A campaign backed by Peel Group, the Confederation of British Industry and United Utilities among others has been launched to retain a regional economic body following the Budget's confirmation the North West Development Agency will be abolished.
Chancellor George Osborne announced on Tuesday that a white paper will be published in the summer to outline options for replacing RDAs. They are likely to be replaced by Local Enterprise Partnerships formed around local authority or groups of local authorities' boundaries.
If the campaign were successful a single LEP would be formed with the same regional coverage as the NWDA, an option Business Secretary Vince Cable has not ruled out.
The NWDA's official line remains brief while the detail of LEPs emerges. Steven Broomhead, NWDA chief executive, said: "A strong, stable and successful economy relies upon strong leadership and the right framework in place to support growth. Whilst we don't yet know the detail of the Local Enterprise Partnerships, what we do know is that in the Northwest there is strong support for economic development at a regional level.
"We look forward to seeing more detail in the forthcoming White Paper. In the meantime, our job is to continue to work closely with Government and deliver economic support to enable the region to emerge from the downturn in a strong position."
Campaigners for a regional voice say it would help strengthen the case for public spending bids during the austerity era.
Private sector lobby groups including the CBI, Institute of Directors as well as major regional firms United Utilities, property and transport giant Peel Group, pharmaceuticals group AstraZeneca have all written to Vince Cable, Business Secretary, to express their views.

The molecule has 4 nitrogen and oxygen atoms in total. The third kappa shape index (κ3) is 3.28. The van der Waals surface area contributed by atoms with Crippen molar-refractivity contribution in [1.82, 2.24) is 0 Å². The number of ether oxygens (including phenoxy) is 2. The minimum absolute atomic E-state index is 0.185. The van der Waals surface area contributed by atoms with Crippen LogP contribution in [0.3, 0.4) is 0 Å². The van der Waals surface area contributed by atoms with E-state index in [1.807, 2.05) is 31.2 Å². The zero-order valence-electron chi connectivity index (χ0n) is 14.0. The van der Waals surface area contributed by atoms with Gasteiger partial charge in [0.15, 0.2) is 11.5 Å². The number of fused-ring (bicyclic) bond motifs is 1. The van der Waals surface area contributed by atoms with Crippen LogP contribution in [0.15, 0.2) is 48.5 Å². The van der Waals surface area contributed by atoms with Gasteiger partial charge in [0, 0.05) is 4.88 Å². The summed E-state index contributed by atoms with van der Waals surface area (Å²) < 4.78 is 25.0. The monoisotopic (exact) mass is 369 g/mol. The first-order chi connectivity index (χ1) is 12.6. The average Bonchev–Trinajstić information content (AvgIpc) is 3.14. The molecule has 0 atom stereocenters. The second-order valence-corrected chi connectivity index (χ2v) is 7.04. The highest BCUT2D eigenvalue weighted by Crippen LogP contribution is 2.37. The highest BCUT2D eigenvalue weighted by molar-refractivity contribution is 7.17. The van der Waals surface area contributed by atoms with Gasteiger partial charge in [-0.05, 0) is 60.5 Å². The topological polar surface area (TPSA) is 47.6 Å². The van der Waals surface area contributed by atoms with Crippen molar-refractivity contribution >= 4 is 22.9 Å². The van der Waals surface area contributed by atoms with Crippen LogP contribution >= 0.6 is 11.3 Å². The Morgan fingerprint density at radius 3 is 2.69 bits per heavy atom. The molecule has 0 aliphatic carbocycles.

The letter was signed by Sir Richard Leese, leader of Manchester City Council and also chairman of 4NW, the regional leaders board representing councils across the region.
In response, a spokesperson for the department of business, innovation and skills said: "The coalition programme clearly states that all of the RDAs will be abolished and replaced with Local Enterprise Partnerships, joint local authority/business-led organisations that will promote economic development in their area. If the consensus amongst local authority and business leaders in the North West is that the existing geography of their RDA matches the economic issues facing the area, then a regionally-based enterprise partnership could be formed. However, we want to reform and reorganise the delivery of economic development across the country, so not all current RDA functions will be undertaken by the new enterprise partnerships.
"The Government will be working closely with all the RDAs to ensure that the transition to LEPs is as smooth as possible and we will bring forward proposals in a White Paper later this summer that set out the approach in more detail."
The Institute for Public Policy Research North, in its statement reflecting on the Budget, said: "Significant questions remain about the relative merits of replacing RDAs with Local Enterprise Partnerships. The structure of these organisations is perhaps less important than how much power they have to actually make real changes in their area. This issue also needs to be approached region by region if we are going to see results."
The NWDA employs 480 people and spent £556m in 2009/10, much of it on behalf of central government and the European Union.